State v. Ramirez, 091616 KSCA, 113, 985
|Docket Nº:||113, 985|
|Opinion Judge:||Leben, J.|
|Party Name:||State of Kansas, Appellee, v. Juan C. Ramirez, Appellant.|
|Attorney:||Michelle A. Davis, of Kansas Appellate Defender Office, for appellant. Matt J. Maloney, assistant district attorney, Marc Bennett, district attorney, and Derek Schmidt, attorney general, for appellee.|
|Judge Panel:||Before Atcheson, P.J., Leben, J., and Hebert, S.J.|
|Case Date:||September 16, 2016|
|Court:||Court of Appeals of Kansas|
NOT DESIGNATED FOR PUBLICATION
Appeal from Sedgwick District Court; Warren M. Wilbert, judge.
Michelle A. Davis, of Kansas Appellate Defender Office, for appellant.
Matt J. Maloney, assistant district attorney, Marc Bennett, district attorney, and Derek Schmidt, attorney general, for appellee.
Before Atcheson, P.J., Leben, J., and Hebert, S.J.
Juan Ramirez pushed a man down to the ground outside a gas station and took the man's hat. Taking the evidence in the light most favorable to Ramirez, he did nothing more; two other men then hit and kicked the victim while he was on the ground. Ramirez is appealing his conviction for a serious form of aggravated battery- knowingly causing harm to another person in a manner that could inflict great bodily harm. He contends that the jury should have had the option to consider a lesser form of aggravated battery. Specifically, Ramirez argues that while he may have recklessly put the victim on the ground, where he might have been in danger of great bodily harm from the other two men, Ramirez didn't knowingly put the victim into that danger.
That argument brings into play a rule that's key to this appeal: When deciding whether to instruct a jury on a lesser offense-giving the jury the option to convict the defendant on that lesser crime-the district court must look at the evidence in the light most favorable to Ramirez. While Ramirez did knowingly put the victim on the ground, it's not clear that Ramirez knew the other two men would then beat the victim while he lay there. In that light, the court should have given the additional jury instruction. Because we cannot say here that there is no reasonable probability that the jury would have ruled differently with the additional instruction, we must set aside the aggravated-battery conviction and send the case back for a new trial on that charge.
Ramirez was also convicted of aggravated robbery, and he asks to set that conviction aside too-on the basis that the district court should have acted on Ramirez' complaints about his court-appointed attorney and given him a new one. But Ramirez had to show justifiable dissatisfaction in the form of some conflict of interests, an irreconcilable disagreement, or a complete breakdown in communication between him and his attorney. The district court properly investigated Ramirez' claims, and we find no abuse of discretion in its decision not to replace Ramirez' attorney before trial.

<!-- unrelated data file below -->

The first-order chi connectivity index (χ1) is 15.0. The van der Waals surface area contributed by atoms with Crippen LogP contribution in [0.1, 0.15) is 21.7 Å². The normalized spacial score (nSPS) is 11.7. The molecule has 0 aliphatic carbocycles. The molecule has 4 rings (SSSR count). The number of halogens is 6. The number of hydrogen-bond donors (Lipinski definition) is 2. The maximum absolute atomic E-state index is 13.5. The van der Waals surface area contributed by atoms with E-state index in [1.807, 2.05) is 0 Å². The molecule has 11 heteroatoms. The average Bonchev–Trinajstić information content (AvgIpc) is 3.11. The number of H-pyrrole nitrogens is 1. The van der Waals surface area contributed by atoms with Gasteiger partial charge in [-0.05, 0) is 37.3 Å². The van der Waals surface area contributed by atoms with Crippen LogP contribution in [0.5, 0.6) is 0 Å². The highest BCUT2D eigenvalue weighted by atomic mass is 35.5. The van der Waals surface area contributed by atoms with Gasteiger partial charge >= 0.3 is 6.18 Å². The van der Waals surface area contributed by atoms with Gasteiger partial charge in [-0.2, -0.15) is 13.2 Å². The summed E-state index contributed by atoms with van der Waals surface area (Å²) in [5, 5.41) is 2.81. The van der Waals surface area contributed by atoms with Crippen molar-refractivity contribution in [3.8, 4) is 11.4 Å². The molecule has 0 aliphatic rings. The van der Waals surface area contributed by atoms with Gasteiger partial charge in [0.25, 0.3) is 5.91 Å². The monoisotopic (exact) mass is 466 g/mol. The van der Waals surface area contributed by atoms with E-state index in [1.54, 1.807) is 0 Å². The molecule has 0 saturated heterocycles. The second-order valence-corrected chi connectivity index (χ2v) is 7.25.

Factual and Procedural Background
The victim in our case, Cory Larsen, stopped at a gas station on his way to work. Unfortunately, as it turns out, he was wearing a red Chicago Bulls hat-and the color red is associated with some Wichita gangs. Larsen was not a gang member.
When Larsen walked out of the gas station, two men, including Ramirez, approached him. Ramirez and his friends were associated with a gang whose primary color was blue, though Ramirez said he wasn't an active member at the time.
Ramirez and another man approached Larsen. According to Larsen, Ramirez then asked Larsen for the hat. Larsen took off the hat but then turned to run into the gas station. Ramirez and the other man rushed Larsen, pushing him to the ground. At that point, a third man came over, and some or all of the men punched and kicked Larsen while he was on the ground. At some point, they took the Bulls hat and left Larsen on the ground.
Ramirez and the other men then left the gas station together; Larsen's girlfriend took down the license-plate number on their car as they left. An officer tracked it down at a residence a few miles away, where the police found Ramirez and three others-as well as Larsen's hat-in the basement.
Ramirez spoke to the police that day, and his statements are especially important since we must look at the evidence in the light most favorable to him on the jury-instruction issue. Ramirez didn't testify, so what we have are his statements as reported at trial by a police detective, Francois Do, who was called as a witness by the prosecution. Ramirez told Do that Ramirez and another man in his group, Jose, went up to Larsen at the gas station. Jose then asked Larsen, "Are you banging[?], " apparently asking if he was a gang member. At that point, Jose tried to grab for the hat and punched Larsen. Ramirez then pushed Larsen "basically down into the ground." Ramirez said that another person in his group then joined Jose and...
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